SpaceX Plans To Launch New Satellites TO Provide High Speed Internet To Earth

Elon Musk’s company SpaceX has officially received permission from the government of the United States of America to launch a satellite fleet that especially produced to deliver high-speed Internet signals down to earth. This is an announcement that comes just after the successful launch of the falcon heavy rocket system that had Elon Musk’s personal Tesla car launched into orbit.
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Elon Musk currently has plans to put 12,000 satellites into low Earth orbit in order to help connect developing parts of the world to the network of information known as the Internet. In areas that already have easy access to the Internet this technology could help to add some competitiveness to the markets as a lot of areas are dominated by one or two Internet service providers. This has potential implications of reductions in price as well as improvements in service speeds.
Last Thursday regulators in the Federal Communications Commission issued approval of the plan to launch the satellite network by SpaceX. This is the first time the agency has approved a US licensed satellite operation to use broadband technology. SpaceX has already launched several demo satellites in order to test the concept and plans have already been made to have satellites come online sometime next year.
In comparison to current satellite Internet technology, the new satellite network would be much less expensive and much faster. The satellite fleet launched into orbit by SpaceX would orbit much closer than traditional communication satellites. Traditional communication satellites stay in a geostationary orbit high above the earth. By reducing the distance, the data has to travel between the satellite and earth the connection will improve in both speed and reliability.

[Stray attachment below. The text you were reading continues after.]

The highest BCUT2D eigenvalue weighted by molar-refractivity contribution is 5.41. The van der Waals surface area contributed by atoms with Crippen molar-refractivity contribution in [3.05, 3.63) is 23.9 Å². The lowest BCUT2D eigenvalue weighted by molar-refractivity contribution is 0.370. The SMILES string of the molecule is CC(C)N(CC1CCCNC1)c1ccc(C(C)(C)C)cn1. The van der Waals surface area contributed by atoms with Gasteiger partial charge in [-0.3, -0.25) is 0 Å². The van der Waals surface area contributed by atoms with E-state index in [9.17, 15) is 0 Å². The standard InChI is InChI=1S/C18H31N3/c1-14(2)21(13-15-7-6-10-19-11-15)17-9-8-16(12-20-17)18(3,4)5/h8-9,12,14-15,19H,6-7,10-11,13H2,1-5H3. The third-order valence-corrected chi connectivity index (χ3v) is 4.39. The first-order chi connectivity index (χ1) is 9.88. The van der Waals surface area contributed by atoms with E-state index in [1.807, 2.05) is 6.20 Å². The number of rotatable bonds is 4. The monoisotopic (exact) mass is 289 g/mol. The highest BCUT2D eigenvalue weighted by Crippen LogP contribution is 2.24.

There were still off work that needs to be done in order to successfully watch this program, but it marks an important first step for the company’s plans to help inundate the world with access to cheap and affordable high-speed Internet. While it represents a unique development in the space industry, it has not been without criticism. There have been some individuals who believe that the satellites could increase the risk of space debris due to their low orbiting nature. Elon Musk promises to deliver a high-speed satellite network that is normally effective but is also safe in its use case.

SpaceX Fails to Launch Broadband Satellites

On Wednesday morning, SpaceX prepared to launch one of its Falcon 9 launch vehicles at Vandenberg Air Force Base. However, due to strong winds, the launch was canceled and rescheduled for Thursday. The partially-reusable Falcon 9 was loaded down with a bevy of satellites, including the Paz military satellite, owned by the Spanish government, and two prototype satellites intended to be the first part of SpaceX’s upcoming broadband internet network.

SpaceX CEO Elon Musk first announced his plan for a satellite-based broadband network in 2015. Since then, he has been hard at work seeking approval from the FCC to form his planned satellite constellation. Known as Starlink, the project is slated to have 12,000 satellites orbiting Earth by 2020. One company estimate puts the cost of Starlink at $10 billion. However, they also posited that Starlink could earn them at least $30 billion.

The first models of the Starlink satellites, Microsat-2a and Microsat-2b, were due to go up with the Falcon 9 on Wednesday. The Falcon 9 involved in this mission is reusing the booster used to launch Taiwain’s Formosat-5 observation satellite into orbit in August. The mission’s Paz satellite, constructed by Airbus and operated by Hisdesat for the Spanish military, will collect and transmit 3D images of Earth when it reaches low-Earth orbit.

Typically, Vandenberg Air Force Base’s weather balloon shop will begin sending up weather balloons six hours before launch. The team is then able to measure wind shear levels up to a height of 120,000 feet. They pass the data along to the upper level winds team, who makes the call on whether launch is go for the day. The launch weather officer at the base’s Western Range Operations Control Center makes the final decision.

Due to the weather delay, SpaceX will have to postpone the takeoff until Thursday. The launch will take place at Vandenberg Air Force Base near Mission Hills, California at 9:17 AM Eastern Standard Time. If conditions are not favorable, the launch may be postponed again for Friday. The mission was previously delayed on Tuesday when the crew had trouble with an abnormal rocket fairing.